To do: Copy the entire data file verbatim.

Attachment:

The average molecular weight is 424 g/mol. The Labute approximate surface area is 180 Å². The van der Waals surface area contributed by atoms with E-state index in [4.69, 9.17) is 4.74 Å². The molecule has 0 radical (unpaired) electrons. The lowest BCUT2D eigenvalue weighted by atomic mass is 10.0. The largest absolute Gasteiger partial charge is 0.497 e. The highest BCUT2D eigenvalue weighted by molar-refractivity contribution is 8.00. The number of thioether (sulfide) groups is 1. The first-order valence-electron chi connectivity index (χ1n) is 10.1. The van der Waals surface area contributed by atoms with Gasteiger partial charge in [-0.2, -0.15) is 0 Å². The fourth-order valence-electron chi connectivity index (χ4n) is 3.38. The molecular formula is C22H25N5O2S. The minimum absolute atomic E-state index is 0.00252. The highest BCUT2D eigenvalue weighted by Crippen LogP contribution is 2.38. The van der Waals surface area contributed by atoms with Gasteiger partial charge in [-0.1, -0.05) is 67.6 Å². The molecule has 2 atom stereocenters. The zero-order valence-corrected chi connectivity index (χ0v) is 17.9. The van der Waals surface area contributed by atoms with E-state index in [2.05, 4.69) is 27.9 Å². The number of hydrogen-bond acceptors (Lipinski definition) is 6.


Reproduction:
The average molecular weight is 424 g/mol. The Labute approximate surface area is 180 Å². The van der Waals surface area contributed by atoms with E-state index in [4.69, 9.17) is 4.74 Å². The molecule has 0 radical (unpaired) electrons. The lowest BCUT2D eigenvalue weighted by atomic mass is 10.0. The largest absolute Gasteiger partial charge is 0.497 e. The highest BCUT2D eigenvalue weighted by molar-refractivity contribution is 8.00. The number of thioether (sulfide) groups is 1. The first-order valence-electron chi connectivity index (χ1n) is 10.1. The van der Waals surface area contributed by atoms with Gasteiger partial charge in [-0.2, -0.15) is 0 Å². The fourth-order valence-electron chi connectivity index (χ4n) is 3.38. The molecular formula is C22H25N5O2S. The minimum absolute atomic E-state index is 0.00252. The highest BCUT2D eigenvalue weighted by Crippen LogP contribution is 2.38. The van der Waals surface area contributed by atoms with Gasteiger partial charge in [-0.1, -0.05) is 67.6 Å². The molecule has 2 atom stereocenters. The zero-order valence-corrected chi connectivity index (χ0v) is 17.9. The van der Waals surface area contributed by atoms with E-state index in [2.05, 4.69) is 27.9 Å². The number of hydrogen-bond acceptors (Lipinski definition) is 6.